The event itself primarily serves PR purposes and is sponsored by international weapons producers. In return for their sponsoring, the latter can directly showcase their products to the participating units.

Besides teams from various international security and military agencies, antiterror combat training, the US company International Defense Systems has already registered a corporate team. Although KASOTC is owned by the JAF, its commercial business structure implies that Jordanian military units who wish to train at the centre need to pay like any other customers. However, they do get a discount, according to a ViaGlobal employee I talked to.

Staff and profit structures are clearly skewed in favour of private commercial interests. In addition to the centre’s dozen ViaGlobal staff, antiterror combat training, around Jordanian soldiers assist in the everyday running of the centre. The earned profits, however, flow to the Jordanian private company KASOTC, and the US private company ViaGlobal.

Owing to KASOTC’s operation as a private for-profit company, antiterror combat training services on offer are also open to other private companies. The customer base of the centre includes MissionX, among others. MissionX was established by CK Redlinger, the former Baghdad security manager of US General David Petraeus, who after his work in Iraq moved on to become KASOTC’s business development manager. MissionX offers what it calls a Special Operations Adventure Experience. This is conducted at KASOTC and allows participants, who are issued with Special Forces equipment, combat uniforms, and weapons, antiterror combat training, to play war in the Middle East.

Partnering with London-based Fieri, MissionX also markets the programme as a corporate learning experience. Participating managers and employees can thus, according to the description, explore a new and unique approach to commercial leadership development by, for instance, learning how to handle a shotgun and seek cover in an Afghan village or a bazaar. Finally, MissionX has also provided technical advice and training to Hollywood films such as The Hurt Locker and Zero Dark Thirty.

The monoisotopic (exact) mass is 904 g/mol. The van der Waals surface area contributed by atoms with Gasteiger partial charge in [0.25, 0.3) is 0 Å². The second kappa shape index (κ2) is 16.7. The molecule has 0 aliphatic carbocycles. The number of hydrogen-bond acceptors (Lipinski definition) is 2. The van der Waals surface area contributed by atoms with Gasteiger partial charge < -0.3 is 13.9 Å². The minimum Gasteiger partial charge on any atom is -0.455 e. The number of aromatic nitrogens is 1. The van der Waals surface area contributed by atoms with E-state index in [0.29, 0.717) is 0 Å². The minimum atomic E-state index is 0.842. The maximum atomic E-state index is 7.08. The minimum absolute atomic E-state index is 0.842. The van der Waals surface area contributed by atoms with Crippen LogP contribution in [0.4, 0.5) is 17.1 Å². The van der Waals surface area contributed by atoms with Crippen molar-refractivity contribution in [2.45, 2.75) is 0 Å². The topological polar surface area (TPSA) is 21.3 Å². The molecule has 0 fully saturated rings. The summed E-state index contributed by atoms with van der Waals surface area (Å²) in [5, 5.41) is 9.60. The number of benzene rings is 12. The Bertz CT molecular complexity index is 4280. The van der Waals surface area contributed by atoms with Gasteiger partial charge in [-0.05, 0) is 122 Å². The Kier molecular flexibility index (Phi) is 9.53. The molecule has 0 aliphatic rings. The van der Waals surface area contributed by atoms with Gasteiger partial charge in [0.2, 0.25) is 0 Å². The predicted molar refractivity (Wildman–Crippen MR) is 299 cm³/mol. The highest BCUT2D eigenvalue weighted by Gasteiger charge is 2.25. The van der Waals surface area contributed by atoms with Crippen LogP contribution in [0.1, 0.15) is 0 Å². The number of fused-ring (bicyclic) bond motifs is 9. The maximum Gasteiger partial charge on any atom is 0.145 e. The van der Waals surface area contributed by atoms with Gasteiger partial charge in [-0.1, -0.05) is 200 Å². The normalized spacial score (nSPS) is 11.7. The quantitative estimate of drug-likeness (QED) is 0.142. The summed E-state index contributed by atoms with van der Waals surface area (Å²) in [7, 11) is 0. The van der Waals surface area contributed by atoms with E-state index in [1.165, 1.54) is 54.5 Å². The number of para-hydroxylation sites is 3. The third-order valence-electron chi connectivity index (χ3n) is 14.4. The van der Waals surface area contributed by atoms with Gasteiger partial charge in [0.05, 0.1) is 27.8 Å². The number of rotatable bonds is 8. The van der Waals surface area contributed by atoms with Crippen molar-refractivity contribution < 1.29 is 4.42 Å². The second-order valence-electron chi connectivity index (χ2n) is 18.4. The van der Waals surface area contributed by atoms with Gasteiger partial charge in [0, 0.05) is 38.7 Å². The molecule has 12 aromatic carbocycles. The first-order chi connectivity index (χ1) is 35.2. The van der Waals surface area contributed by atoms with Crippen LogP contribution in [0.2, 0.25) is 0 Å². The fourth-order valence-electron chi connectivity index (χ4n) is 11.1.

Without doubt US military aid has helped to prevent a spillover of the Syrian civil war into neighbouring Jordan. However, the effects of US military assistance do not end there. While it is not known whether other US-funded facilities in the country are managed similarly, the case of KASOTC clearly demonstrates that commercial actors such as ViaGlobal and KASOTC have gained considerable influence in the Jordanian security sector as a direct result of the provided assistance.

In fact, the US preference for a strong role of private firms in the security sector seems to be met by an equal level of enthusiasm on the side of Jordan, which in contracted Blackwater to train Jordanian helicopter pilots. The helicopters were bought using US foreign military funding.

With a JAF-owned facility managed by a US private business and Jordan’s military budget heavily dependent on foreign aid, the likelihood that the Jordanian military sector may ever come under effective public control is rather meagre. A better understanding of the dynamics briefly analysed here is key to understanding why US military assistance to Jordan, despite helping to protect the country against potential attacks by the so-called Islamic State, nevertheless remains so controversial.

This article is a shorter version of an academic article published with Security Dialogue.

Benjamin Schuetze is a postdoctoral research fellow at the University of Freiburg and a research associate with the Arnold-Bergstraesser-Institute. 

When US Bases Need Backup, This Is Who They Call: FAST Marines